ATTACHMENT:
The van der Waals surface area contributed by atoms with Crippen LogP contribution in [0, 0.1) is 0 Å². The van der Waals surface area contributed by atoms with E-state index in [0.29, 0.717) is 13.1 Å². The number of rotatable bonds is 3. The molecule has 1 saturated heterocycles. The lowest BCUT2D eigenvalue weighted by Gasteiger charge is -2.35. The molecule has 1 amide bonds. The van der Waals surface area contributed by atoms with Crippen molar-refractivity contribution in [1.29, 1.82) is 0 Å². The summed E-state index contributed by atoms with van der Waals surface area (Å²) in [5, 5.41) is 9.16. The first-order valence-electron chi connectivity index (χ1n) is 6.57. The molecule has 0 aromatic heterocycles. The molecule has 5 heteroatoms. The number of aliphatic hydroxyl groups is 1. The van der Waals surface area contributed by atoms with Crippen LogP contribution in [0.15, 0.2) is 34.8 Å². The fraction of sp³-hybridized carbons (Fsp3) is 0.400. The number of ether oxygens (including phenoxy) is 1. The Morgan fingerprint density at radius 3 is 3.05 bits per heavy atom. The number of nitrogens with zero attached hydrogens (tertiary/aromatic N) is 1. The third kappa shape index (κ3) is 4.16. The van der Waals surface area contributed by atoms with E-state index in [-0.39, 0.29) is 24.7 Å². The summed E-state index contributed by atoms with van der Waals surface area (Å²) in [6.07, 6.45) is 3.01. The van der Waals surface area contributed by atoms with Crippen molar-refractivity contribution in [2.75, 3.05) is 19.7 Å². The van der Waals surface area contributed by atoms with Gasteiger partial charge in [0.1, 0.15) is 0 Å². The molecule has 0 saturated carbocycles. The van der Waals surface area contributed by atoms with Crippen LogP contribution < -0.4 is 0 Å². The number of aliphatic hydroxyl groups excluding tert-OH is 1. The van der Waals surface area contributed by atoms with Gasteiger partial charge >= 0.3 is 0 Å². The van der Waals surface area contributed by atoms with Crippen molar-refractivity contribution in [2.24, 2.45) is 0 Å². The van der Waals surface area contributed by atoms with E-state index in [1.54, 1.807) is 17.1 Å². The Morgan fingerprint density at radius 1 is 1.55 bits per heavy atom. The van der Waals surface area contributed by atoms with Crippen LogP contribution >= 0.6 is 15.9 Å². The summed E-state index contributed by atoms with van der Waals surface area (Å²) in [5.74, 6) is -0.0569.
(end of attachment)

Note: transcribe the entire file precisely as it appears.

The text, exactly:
The van der Waals surface area contributed by atoms with Crippen LogP contribution in [0, 0.1) is 0 Å². The van der Waals surface area contributed by atoms with E-state index in [0.29, 0.717) is 13.1 Å². The number of rotatable bonds is 3. The molecule has 1 saturated heterocycles. The lowest BCUT2D eigenvalue weighted by Gasteiger charge is -2.35. The molecule has 1 amide bonds. The van der Waals surface area contributed by atoms with Crippen molar-refractivity contribution in [1.29, 1.82) is 0 Å². The summed E-state index contributed by atoms with van der Waals surface area (Å²) in [5, 5.41) is 9.16. The first-order valence-electron chi connectivity index (χ1n) is 6.57. The molecule has 0 aromatic heterocycles. The molecule has 5 heteroatoms. The number of aliphatic hydroxyl groups is 1. The van der Waals surface area contributed by atoms with Crippen LogP contribution in [0.15, 0.2) is 34.8 Å². The fraction of sp³-hybridized carbons (Fsp3) is 0.400. The number of ether oxygens (including phenoxy) is 1. The Morgan fingerprint density at radius 3 is 3.05 bits per heavy atom. The number of nitrogens with zero attached hydrogens (tertiary/aromatic N) is 1. The third kappa shape index (κ3) is 4.16. The van der Waals surface area contributed by atoms with E-state index in [-0.39, 0.29) is 24.7 Å². The summed E-state index contributed by atoms with van der Waals surface area (Å²) in [6.07, 6.45) is 3.01. The van der Waals surface area contributed by atoms with Crippen molar-refractivity contribution in [2.75, 3.05) is 19.7 Å². The van der Waals surface area contributed by atoms with Gasteiger partial charge in [0.1, 0.15) is 0 Å². The molecule has 0 saturated carbocycles. The van der Waals surface area contributed by atoms with Crippen LogP contribution < -0.4 is 0 Å². The number of aliphatic hydroxyl groups excluding tert-OH is 1. The van der Waals surface area contributed by atoms with Gasteiger partial charge >= 0.3 is 0 Å². The van der Waals surface area contributed by atoms with Crippen molar-refractivity contribution in [2.24, 2.45) is 0 Å². The van der Waals surface area contributed by atoms with E-state index in [1.54, 1.807) is 17.1 Å². The Morgan fingerprint density at radius 1 is 1.55 bits per heavy atom. The van der Waals surface area contributed by atoms with Crippen LogP contribution >= 0.6 is 15.9 Å². The summed E-state index contributed by atoms with van der Waals surface area (Å²) in [5.74, 6) is -0.0569.